The announcement said the governor’s office has confirmed that the (as-of-yet unidentified) academic partner is qualified under state law to host the lab.
Dr. Jonathan Cachat, CEO of CCV Research said the search was an arduous one.
“We had a difficult time even identifying qualified colleges willing to engage in the conversation” he said. “However, we found a unique, entrepreneurial team that recognized the opportunity to provide education with hands on lab experience, create local jobs and support a functioning medical cannabis system in Ohio.”
According to Cachat, everyone from activists to lawmakers had concerns over Ohio’s medical marijuana requirement for association with “public institutes of higher education.”
Public universities tend to take a lot of funds from the federal government. Rather than put that money at risk by taking part in the state’s budding program, most schools decided to opt out entirely.
While a surprise inclusion for some, public universities taking part in state cannabis programs made perfect sense to long time UC Berkeley cannabis researcher Dr. Amanda Reiman, who currently serves on the board of the International Cannabis Growers Association.
“I think that the involvement of universities in the testing of cannabis for state programs makes total sense,” Reiman said. “Universities and colleges are often on the forefront of research and public discourse. Federal funding used to be a huge barrier for these institutions wanting to get involved in this way. But, more and more, state medical cannabis laws are including these institutions as a vital part of their program. I think this is a move in the right direction.”
Chris Lindsey, of leading cannabis advocacy group the Marijuana Policy Project, had his doubts on the original plan to get Ohio’s college and university program involved in the medical marijuana program.
“We originally did not think that any schools would participate,” Lindsay said. “The rules were written in such a way that private companies could jump in if schools did not. It’s not unheard of for schools to want to be involved in the analytics process. But so far we haven’t seen any schools that have been able to actually participate despite early interest. It will be interesting to see if the unnamed school will be able to do so.”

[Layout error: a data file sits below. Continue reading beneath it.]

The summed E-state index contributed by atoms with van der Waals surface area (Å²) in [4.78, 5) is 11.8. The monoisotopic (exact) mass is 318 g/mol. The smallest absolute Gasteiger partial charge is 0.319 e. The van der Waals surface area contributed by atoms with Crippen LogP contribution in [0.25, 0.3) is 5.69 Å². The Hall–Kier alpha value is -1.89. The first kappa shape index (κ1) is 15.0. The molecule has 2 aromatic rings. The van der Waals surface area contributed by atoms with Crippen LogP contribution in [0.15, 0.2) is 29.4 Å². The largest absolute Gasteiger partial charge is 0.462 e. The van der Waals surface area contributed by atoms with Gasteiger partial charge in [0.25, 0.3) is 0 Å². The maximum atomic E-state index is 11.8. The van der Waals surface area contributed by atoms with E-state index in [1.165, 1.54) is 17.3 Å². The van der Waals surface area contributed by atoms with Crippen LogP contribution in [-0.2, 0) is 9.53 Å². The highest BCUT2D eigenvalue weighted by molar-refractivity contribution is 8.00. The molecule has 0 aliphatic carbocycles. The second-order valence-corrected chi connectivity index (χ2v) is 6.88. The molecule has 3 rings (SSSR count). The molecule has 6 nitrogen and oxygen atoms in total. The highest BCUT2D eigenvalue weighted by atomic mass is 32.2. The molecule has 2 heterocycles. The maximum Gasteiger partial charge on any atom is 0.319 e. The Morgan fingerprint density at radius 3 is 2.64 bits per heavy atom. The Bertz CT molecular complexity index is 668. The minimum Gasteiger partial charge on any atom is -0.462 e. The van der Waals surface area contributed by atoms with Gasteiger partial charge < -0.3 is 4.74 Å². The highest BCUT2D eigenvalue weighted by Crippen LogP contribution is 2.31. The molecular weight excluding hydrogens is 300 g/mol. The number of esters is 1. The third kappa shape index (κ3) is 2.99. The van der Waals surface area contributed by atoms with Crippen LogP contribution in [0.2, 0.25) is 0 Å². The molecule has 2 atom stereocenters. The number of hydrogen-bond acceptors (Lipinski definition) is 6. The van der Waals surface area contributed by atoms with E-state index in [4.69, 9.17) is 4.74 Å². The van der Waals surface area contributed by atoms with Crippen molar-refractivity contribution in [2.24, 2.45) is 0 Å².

Lindsey added that the only real concern is that there would be enough options and facilities available in the state to meet the needs of patients and the companies that serve them.
As for the rest of Ohio’s new pot plan, there is plenty to cover: The state received 185 applications for 24 permits to grow and lawmakers increased the number of dispensaries by 50 percent, now putting the total number at 60. Anyone suffering from one of 21 qualifying medical conditions will be able to use a dispensary to purchase up to a 90 day supply of cannabis, or six to eight ounces as the state sees it.
In the past, when one thought of higher learning and cannabis the only thing that came to mind was the University of Mississippi’s National Institute on Drug Abuse-backed farm. The UMiss School of Pharmacy grows and supplies what they consider high-quality marijuana to provide the NIDA Drug Supply Program, which distributes it to researchers studying pot — not that the DEA is actually approving anyone to do said research.
Ohio’s mystery school will not have to deal with the scrutiny faced by UMiss. Since they’re not growing any cannabis themselves it will be impossible for them to grow anything as ugly as the nugs UMiss chops up. The farm also still provides cannabis for the remaining patients on the federal medical marijuana program. Despite the current national policy wave of cannabis reform, the last large scale outdoor crop at UMiss was in 2014 but their indoor cultivation efforts are ongoing.
TELL US, do you think a third party (like a university) should be required for cannabis testing labs?